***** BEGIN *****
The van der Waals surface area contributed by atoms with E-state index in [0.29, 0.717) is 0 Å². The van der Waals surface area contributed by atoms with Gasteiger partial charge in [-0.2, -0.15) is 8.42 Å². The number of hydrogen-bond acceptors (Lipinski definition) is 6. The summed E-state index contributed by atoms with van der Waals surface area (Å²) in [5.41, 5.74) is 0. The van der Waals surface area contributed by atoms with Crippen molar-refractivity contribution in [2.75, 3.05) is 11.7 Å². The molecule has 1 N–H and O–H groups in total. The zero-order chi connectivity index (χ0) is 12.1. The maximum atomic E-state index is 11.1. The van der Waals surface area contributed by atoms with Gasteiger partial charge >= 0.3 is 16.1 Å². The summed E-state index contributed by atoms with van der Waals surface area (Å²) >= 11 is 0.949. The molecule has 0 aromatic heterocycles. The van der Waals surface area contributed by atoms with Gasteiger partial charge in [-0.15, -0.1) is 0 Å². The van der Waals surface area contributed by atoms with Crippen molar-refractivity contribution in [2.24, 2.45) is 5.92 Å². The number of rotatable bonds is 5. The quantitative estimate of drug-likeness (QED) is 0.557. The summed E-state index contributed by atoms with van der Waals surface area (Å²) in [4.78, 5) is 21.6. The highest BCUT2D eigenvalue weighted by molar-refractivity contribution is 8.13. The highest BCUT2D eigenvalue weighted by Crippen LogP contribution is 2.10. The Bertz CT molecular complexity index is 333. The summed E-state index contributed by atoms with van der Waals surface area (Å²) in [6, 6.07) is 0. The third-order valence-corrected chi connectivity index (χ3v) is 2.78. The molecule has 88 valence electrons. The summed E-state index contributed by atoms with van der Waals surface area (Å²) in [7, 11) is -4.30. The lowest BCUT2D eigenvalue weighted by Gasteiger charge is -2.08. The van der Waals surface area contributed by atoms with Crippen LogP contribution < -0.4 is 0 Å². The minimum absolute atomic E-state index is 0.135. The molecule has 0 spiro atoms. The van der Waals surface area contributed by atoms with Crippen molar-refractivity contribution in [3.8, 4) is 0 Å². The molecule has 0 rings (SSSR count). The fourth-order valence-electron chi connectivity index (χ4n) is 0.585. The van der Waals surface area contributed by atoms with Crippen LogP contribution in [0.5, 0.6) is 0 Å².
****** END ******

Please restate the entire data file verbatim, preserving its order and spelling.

The van der Waals surface area contributed by atoms with E-state index in [0.29, 0.717) is 0 Å². The van der Waals surface area contributed by atoms with Gasteiger partial charge in [-0.2, -0.15) is 8.42 Å². The number of hydrogen-bond acceptors (Lipinski definition) is 6. The summed E-state index contributed by atoms with van der Waals surface area (Å²) in [5.41, 5.74) is 0. The van der Waals surface area contributed by atoms with Crippen molar-refractivity contribution in [2.75, 3.05) is 11.7 Å². The molecule has 1 N–H and O–H groups in total. The zero-order chi connectivity index (χ0) is 12.1. The maximum atomic E-state index is 11.1. The van der Waals surface area contributed by atoms with Gasteiger partial charge >= 0.3 is 16.1 Å². The summed E-state index contributed by atoms with van der Waals surface area (Å²) >= 11 is 0.949. The molecule has 0 aromatic heterocycles. The van der Waals surface area contributed by atoms with Gasteiger partial charge in [-0.15, -0.1) is 0 Å². The van der Waals surface area contributed by atoms with Crippen molar-refractivity contribution in [2.24, 2.45) is 5.92 Å². The number of rotatable bonds is 5. The quantitative estimate of drug-likeness (QED) is 0.557. The summed E-state index contributed by atoms with van der Waals surface area (Å²) in [4.78, 5) is 21.6. The highest BCUT2D eigenvalue weighted by molar-refractivity contribution is 8.13. The highest BCUT2D eigenvalue weighted by Crippen LogP contribution is 2.10. The Bertz CT molecular complexity index is 333. The summed E-state index contributed by atoms with van der Waals surface area (Å²) in [6, 6.07) is 0. The third-order valence-corrected chi connectivity index (χ3v) is 2.78. The molecule has 88 valence electrons. The summed E-state index contributed by atoms with van der Waals surface area (Å²) in [7, 11) is -4.30. The lowest BCUT2D eigenvalue weighted by Gasteiger charge is -2.08. The van der Waals surface area contributed by atoms with Crippen LogP contribution < -0.4 is 0 Å². The minimum absolute atomic E-state index is 0.135. The molecule has 0 spiro atoms. The van der Waals surface area contributed by atoms with Crippen molar-refractivity contribution in [3.8, 4) is 0 Å². The molecule has 0 rings (SSSR count). The fourth-order valence-electron chi connectivity index (χ4n) is 0.585. The van der Waals surface area contributed by atoms with Crippen LogP contribution in [0.5, 0.6) is 0 Å².